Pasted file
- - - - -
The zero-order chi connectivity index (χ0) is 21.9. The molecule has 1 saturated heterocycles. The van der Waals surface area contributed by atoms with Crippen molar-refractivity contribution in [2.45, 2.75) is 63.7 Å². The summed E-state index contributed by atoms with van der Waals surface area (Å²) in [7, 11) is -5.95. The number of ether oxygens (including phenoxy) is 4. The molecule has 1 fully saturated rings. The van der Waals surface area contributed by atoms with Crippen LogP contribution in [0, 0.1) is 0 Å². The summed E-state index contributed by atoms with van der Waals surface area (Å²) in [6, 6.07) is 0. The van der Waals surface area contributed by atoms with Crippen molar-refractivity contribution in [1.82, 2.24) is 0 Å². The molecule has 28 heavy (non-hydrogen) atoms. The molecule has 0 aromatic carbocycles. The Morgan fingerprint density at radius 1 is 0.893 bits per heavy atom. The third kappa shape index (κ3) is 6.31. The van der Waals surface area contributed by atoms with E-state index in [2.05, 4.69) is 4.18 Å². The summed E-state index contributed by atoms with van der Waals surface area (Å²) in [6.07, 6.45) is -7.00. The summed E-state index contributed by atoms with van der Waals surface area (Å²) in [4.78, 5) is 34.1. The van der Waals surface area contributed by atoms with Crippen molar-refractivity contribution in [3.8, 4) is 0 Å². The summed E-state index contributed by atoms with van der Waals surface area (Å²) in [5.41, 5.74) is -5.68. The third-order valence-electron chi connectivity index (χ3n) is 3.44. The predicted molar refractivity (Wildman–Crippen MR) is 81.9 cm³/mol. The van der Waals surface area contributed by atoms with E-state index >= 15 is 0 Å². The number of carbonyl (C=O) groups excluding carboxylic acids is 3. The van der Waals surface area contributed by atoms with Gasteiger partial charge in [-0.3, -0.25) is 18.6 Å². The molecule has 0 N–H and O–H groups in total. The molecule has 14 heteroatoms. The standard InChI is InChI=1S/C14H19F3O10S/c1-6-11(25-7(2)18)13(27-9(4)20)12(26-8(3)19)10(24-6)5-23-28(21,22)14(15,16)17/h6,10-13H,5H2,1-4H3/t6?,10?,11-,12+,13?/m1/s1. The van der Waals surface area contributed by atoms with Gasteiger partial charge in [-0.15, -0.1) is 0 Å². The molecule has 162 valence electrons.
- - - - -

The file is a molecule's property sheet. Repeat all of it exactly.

The zero-order chi connectivity index (χ0) is 21.9. The molecule has 1 saturated heterocycles. The van der Waals surface area contributed by atoms with Crippen molar-refractivity contribution in [2.45, 2.75) is 63.7 Å². The summed E-state index contributed by atoms with van der Waals surface area (Å²) in [7, 11) is -5.95. The number of ether oxygens (including phenoxy) is 4. The molecule has 1 fully saturated rings. The van der Waals surface area contributed by atoms with Crippen LogP contribution in [0, 0.1) is 0 Å². The summed E-state index contributed by atoms with van der Waals surface area (Å²) in [6, 6.07) is 0. The van der Waals surface area contributed by atoms with Crippen molar-refractivity contribution in [1.82, 2.24) is 0 Å². The molecule has 28 heavy (non-hydrogen) atoms. The molecule has 0 aromatic carbocycles. The Morgan fingerprint density at radius 1 is 0.893 bits per heavy atom. The third kappa shape index (κ3) is 6.31. The van der Waals surface area contributed by atoms with E-state index in [2.05, 4.69) is 4.18 Å². The summed E-state index contributed by atoms with van der Waals surface area (Å²) in [6.07, 6.45) is -7.00. The summed E-state index contributed by atoms with van der Waals surface area (Å²) in [4.78, 5) is 34.1. The van der Waals surface area contributed by atoms with Crippen molar-refractivity contribution in [3.8, 4) is 0 Å². The summed E-state index contributed by atoms with van der Waals surface area (Å²) in [5.41, 5.74) is -5.68. The third-order valence-electron chi connectivity index (χ3n) is 3.44. The predicted molar refractivity (Wildman–Crippen MR) is 81.9 cm³/mol. The van der Waals surface area contributed by atoms with E-state index >= 15 is 0 Å². The number of carbonyl (C=O) groups excluding carboxylic acids is 3. The van der Waals surface area contributed by atoms with Gasteiger partial charge in [-0.3, -0.25) is 18.6 Å². The molecule has 0 N–H and O–H groups in total. The molecule has 14 heteroatoms. The standard InChI is InChI=1S/C14H19F3O10S/c1-6-11(25-7(2)18)13(27-9(4)20)12(26-8(3)19)10(24-6)5-23-28(21,22)14(15,16)17/h6,10-13H,5H2,1-4H3/t6?,10?,11-,12+,13?/m1/s1. The van der Waals surface area contributed by atoms with Gasteiger partial charge in [-0.15, -0.1) is 0 Å². The molecule has 162 valence electrons.